It has been two and a half years since the Financial Stability Oversight Council designated select financial market utilities (FMUs) as “systemically important.” As a result, systemically important FMUs (SIFMUs) have been challenged by a significant increase in regulatory on-site presence, data requests, and overall supervisory expectations. Further, they are now subject to heightened and often entirely new regulatory requirements.
Given the breadth and evolving nature of these requirements, regulators have prioritized compliance with requirements deemed most critical to the safety and soundness of financial markets. These include certain areas within corporate governance and risk management such as liquidity risk management, participant default management, and recovery and wind-down planning.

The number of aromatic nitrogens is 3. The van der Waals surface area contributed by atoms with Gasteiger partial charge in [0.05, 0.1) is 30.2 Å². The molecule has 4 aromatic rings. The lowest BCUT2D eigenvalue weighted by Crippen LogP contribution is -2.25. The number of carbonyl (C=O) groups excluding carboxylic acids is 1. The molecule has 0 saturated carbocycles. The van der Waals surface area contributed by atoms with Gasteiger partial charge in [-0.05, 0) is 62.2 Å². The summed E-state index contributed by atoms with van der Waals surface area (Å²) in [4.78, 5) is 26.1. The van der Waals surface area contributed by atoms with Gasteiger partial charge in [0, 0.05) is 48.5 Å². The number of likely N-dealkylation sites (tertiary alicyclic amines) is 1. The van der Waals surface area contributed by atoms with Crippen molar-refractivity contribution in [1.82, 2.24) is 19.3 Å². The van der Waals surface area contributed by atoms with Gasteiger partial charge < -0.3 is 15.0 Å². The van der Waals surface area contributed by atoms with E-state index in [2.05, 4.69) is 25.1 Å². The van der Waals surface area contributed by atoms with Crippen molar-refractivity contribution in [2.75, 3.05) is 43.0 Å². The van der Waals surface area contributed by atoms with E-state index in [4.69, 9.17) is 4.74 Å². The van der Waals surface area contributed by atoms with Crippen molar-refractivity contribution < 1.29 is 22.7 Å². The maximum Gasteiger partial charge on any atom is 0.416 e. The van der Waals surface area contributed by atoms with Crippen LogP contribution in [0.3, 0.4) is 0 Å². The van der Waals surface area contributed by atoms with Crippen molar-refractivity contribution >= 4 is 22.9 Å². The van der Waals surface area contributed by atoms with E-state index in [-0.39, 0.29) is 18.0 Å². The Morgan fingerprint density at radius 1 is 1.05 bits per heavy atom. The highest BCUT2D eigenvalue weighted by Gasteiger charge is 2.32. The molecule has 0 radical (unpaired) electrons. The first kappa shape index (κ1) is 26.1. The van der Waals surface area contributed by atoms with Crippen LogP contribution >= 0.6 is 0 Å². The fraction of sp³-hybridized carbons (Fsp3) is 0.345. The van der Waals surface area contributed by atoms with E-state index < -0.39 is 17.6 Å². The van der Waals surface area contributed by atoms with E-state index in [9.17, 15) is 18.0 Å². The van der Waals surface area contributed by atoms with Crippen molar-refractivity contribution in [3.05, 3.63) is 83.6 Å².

Of the three supervisory agencies charged with regulating SIFMUs – the FRB, SEC, and CFTC – the FRB has thus far had the most impactful role. Our market observations indicate that a number of SIFMUs still need considerable infrastructure changes, process enhancements, and more skilled resources to meet the FRB’s expectations.
This A closer look provides (a) background information on the regulatory framework for SIFMUs, (b) our observations of the practical impact these regulations are having on SIFMUs, and (c) our view on what SIFMUs should be doing now.